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IceCave

[OOP] Object information get lost (dynamic_cast / instanceof / is)

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Imagine a manufacturer producing candy. He puts the candy in a package and sends it to his customer through the local postal service. After some days the package arrives and the customer has to decide what to do with the arbritary contents of the package without knowing what is inside. This is exactly my problem:

I have this OOP problem where a "delivery service" delivers objects from a source to a consumer - multithreaded with a delay. The objects are buffered.
However, the delivery service has no class information about the stuff being delivered so the consumer has no idea what he is getting. However, this is crucial information in order to decide what to do with the delivered items, i.e. where to store them.

I was told that stuff like dynamic_cast (C++), instanceof (Java) or "is" (C#) is in general very bad OOP but I don't know how to solve this problem another way. The first thing that came into my mind was using Generics but I think this is impossible because giving the package generic information is one thing but retaining those information when the package is processed in the central delivery system is another. Dynamic casts seem to be the best solution but I am hesitating because of what I was taught from day one.

Any thoughts?

Edited by IceCave

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5 minutes ago, IceCave said:

I was told that stuff like dynamic_cast (C++), instanceof (Java) or "is" (C#) is in general very bad OOP but I don't know how to solve this problem another way. Dynamic casts seem to be the best solution but I am hesitating because of what I was taught from day one.

It's not that you should be looking for a different solution... If the best solution is those tools, then it's the problem that's wrong.

Tell us more about the problem. Why are you in this situation where you have one system telling another "Here is that [UNKNOWN] that you needed!"?

To go back to your candy example though... Orders have context. I order a package, I get an order number. The warehouse gets an order number. I keep it in my email. The warehouse prints it and puts it on the package. When I get the package, I can check it against my emails to tell which order it is before I've opened it.

This is just a callback. Typically, when a user requests a callback, they also provide a bit of "userdata" along with the request, which you return to them in your eventual response, so they can identify the response and/or carry along any kind of contextual data that they will require when processing the response.

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Thanks for your answer, to your question: that is complicated...

I am programming a framework to help working with a multithreaded environment and that includes sending data (objects) between threads. Normally those objects are then put in a container for further execution on this specific thread and their "execute()" method is called on them in order to process whatever they want to do on this specific thread.

Basically it goes like this: Object O#42 wants to execute stuff on Thread T#42. The framework then manages the whole process of introducing O#42 to T#42 and T#42 then calls execute() - "Hey you are now on this thread, now do what you wanted to do here".

So far so good but I would like to have the option to program custom containers in order to do more advanced stuff then just "execute()". Right now it works like this that in the execute() method the object removes itself from the standard container and readds itself to a known target container (candy adds itself to candyshop_container).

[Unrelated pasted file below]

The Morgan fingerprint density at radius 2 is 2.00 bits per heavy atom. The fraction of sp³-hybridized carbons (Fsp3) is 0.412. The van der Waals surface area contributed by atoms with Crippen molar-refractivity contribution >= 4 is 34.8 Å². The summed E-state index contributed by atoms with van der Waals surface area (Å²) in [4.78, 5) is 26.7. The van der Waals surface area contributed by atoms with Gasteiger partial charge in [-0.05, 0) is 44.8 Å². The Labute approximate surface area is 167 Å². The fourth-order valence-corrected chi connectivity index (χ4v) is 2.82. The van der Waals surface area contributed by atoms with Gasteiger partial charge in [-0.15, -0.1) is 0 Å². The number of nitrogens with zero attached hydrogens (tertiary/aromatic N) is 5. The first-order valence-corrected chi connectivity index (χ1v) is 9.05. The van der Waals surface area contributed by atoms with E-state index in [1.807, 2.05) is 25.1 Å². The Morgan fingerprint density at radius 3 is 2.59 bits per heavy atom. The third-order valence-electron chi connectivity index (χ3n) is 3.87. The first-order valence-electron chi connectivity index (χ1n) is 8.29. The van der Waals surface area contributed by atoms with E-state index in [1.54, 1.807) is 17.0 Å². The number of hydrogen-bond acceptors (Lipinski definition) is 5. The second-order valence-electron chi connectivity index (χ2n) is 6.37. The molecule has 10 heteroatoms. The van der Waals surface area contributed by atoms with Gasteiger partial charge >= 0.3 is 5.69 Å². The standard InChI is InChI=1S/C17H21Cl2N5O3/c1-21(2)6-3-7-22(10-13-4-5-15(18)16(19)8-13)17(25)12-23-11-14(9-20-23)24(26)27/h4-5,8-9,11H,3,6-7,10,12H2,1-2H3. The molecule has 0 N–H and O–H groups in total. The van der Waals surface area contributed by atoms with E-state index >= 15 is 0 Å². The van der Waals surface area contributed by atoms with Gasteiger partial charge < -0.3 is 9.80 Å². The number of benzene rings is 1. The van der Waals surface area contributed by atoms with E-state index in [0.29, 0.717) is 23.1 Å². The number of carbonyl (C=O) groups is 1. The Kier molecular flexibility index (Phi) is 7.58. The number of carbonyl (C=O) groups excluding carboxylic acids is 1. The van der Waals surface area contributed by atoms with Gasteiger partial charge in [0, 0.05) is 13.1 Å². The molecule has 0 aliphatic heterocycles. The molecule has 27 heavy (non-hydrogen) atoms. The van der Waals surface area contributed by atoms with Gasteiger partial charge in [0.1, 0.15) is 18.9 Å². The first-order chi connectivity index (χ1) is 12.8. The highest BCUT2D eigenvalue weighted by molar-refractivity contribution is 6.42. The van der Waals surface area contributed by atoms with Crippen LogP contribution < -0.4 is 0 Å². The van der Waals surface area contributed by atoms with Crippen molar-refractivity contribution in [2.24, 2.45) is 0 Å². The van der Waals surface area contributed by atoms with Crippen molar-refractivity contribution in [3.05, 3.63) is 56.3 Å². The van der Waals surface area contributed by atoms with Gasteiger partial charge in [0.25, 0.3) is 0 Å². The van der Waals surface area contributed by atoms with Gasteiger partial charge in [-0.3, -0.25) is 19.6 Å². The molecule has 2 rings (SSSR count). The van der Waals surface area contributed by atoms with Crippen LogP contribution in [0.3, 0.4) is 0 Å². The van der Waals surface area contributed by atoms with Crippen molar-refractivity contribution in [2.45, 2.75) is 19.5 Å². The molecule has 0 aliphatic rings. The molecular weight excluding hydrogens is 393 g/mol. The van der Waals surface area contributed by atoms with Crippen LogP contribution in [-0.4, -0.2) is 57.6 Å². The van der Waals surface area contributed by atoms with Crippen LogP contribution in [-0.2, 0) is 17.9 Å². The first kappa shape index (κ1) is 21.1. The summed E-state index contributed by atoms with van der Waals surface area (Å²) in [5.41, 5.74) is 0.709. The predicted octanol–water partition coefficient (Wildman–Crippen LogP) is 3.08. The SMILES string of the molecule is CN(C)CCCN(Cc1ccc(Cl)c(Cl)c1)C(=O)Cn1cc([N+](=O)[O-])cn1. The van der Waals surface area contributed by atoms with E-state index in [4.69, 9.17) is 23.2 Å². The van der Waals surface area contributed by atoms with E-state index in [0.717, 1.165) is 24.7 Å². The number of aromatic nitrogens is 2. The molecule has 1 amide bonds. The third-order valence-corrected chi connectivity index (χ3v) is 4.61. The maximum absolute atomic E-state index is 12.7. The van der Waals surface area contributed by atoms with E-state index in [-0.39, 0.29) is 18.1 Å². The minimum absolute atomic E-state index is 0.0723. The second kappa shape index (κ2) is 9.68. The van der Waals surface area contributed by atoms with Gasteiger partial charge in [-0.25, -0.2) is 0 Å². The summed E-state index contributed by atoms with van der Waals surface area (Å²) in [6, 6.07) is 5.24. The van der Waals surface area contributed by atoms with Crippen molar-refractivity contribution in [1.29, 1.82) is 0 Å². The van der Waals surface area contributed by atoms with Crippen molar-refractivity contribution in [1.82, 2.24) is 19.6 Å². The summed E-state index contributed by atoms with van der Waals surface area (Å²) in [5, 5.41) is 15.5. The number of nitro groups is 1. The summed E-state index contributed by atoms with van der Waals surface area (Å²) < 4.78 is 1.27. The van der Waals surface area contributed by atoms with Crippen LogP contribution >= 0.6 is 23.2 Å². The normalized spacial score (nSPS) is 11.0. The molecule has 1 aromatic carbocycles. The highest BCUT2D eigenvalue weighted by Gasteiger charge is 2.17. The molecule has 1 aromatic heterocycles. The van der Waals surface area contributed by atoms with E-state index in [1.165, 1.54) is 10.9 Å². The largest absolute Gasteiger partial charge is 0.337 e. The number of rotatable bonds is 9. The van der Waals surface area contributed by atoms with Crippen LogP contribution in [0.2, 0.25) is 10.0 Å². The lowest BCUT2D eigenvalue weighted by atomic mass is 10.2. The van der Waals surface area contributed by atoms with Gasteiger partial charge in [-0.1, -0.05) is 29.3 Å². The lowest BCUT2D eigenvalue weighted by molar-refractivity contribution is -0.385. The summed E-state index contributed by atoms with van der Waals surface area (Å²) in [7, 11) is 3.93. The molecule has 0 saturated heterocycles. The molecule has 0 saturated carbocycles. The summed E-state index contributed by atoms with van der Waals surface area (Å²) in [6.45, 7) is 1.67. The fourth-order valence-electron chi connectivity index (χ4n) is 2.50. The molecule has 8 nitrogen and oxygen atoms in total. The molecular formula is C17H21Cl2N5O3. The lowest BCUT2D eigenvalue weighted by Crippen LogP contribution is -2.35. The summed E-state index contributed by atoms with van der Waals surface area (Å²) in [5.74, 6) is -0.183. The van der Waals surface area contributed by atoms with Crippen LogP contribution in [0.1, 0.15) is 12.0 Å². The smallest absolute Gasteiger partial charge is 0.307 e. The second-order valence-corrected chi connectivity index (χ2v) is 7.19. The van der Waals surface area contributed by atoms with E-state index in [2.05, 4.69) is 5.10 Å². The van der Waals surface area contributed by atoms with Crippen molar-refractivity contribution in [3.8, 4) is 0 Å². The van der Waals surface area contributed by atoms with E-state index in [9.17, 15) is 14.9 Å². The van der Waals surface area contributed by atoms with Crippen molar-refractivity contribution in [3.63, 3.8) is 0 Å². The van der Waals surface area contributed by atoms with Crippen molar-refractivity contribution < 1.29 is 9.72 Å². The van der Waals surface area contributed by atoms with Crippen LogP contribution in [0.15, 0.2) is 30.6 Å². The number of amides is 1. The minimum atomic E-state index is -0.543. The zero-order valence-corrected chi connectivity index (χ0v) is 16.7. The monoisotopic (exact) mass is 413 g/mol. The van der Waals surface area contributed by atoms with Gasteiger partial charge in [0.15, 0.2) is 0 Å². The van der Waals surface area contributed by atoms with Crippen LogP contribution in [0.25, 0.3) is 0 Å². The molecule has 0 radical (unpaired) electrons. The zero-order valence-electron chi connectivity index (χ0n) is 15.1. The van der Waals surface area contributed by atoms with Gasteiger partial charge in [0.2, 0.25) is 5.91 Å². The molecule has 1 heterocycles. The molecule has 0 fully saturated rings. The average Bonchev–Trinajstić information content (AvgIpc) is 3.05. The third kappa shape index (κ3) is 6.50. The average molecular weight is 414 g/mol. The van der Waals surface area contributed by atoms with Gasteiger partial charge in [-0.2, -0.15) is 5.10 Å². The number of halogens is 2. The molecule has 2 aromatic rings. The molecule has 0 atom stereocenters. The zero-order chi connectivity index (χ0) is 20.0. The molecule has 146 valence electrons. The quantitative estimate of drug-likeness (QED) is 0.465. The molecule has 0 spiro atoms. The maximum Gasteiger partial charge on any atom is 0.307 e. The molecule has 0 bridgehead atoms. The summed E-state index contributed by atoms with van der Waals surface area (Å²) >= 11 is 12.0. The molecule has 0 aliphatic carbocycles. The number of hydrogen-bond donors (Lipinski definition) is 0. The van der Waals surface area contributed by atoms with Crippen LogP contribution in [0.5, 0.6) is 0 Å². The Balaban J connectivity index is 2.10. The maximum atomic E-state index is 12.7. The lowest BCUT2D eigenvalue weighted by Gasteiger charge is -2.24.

This works! Now why change a running system? Security!

I noticed that this system is very unstable from a static coding perspective. The developer might very well accidentially (or by intention) tell the framework to call an objects "execute()" on the thread candyshop_container is located at but then - in the execute() method - add the candy to another container located on another thread. The framework was developed in order to avoid such concurrency.
I figured it is best to hide the whole "delivery" process from the developer and not give him any control about the threads data flow. Which brings us back to the mentioned problem:

1 hour ago, Hodgman said:

"Here is that [UNKNOWN] that you needed!"?

My framework only knows to deliver [object] to [container] on the thread that is associated with [container].

The solution could be to let the container make a dynamic cast in order to find out what object was delivered.

Edited by IceCave

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1 hour ago, IceCave said:

I was told that stuff like dynamic_cast (C++), instanceof (Java) or "is" (C#) is in general very bad OOP

Well, it's generally considered as a bad practice. It means that the consumer of the object has to know what kind of object it receives, which generally translate to bad design of the system.

However if it is really necessary then I don't think there's other way. For example, if what you get from the producer is an instance of Object in Java, then there is no useful way to use this instance rather than to cast it to something else first. Anyway, you should be able to let the consumer know before hand what kind of type it is, rather than just keep casting until non-null value is get.

Anyway it is good to reconsider the design first. Maybe there's a good way to pass the instance around with the type information instead of pass it as an Object instance.

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1 hour ago, IceCave said:

Basically it goes like this: Object O#42 wants to execute stuff on Thread T#42. The framework then manages the whole process of introducing O#42 to T#42 and T#42 then calls execute() - "Hey you are now on this thread, now do what you wanted to do here".

So far so good but I would like to have the option to program custom containers in order to do more advanced stuff then just "execute()".

Instead of sending O to T, with the hard coded reaction of T calling O->execute, you can send a function-object/function-pointer/lambda/delegate along too. 

e.g. In C++: Send( object, 42, [](Widget& w){ w. Execute2(); } );

Or: Send( object, 42, &Widget::Execute2 );

That's saying that this object would like to transfer ownership to this thread, and then execute this bit of code.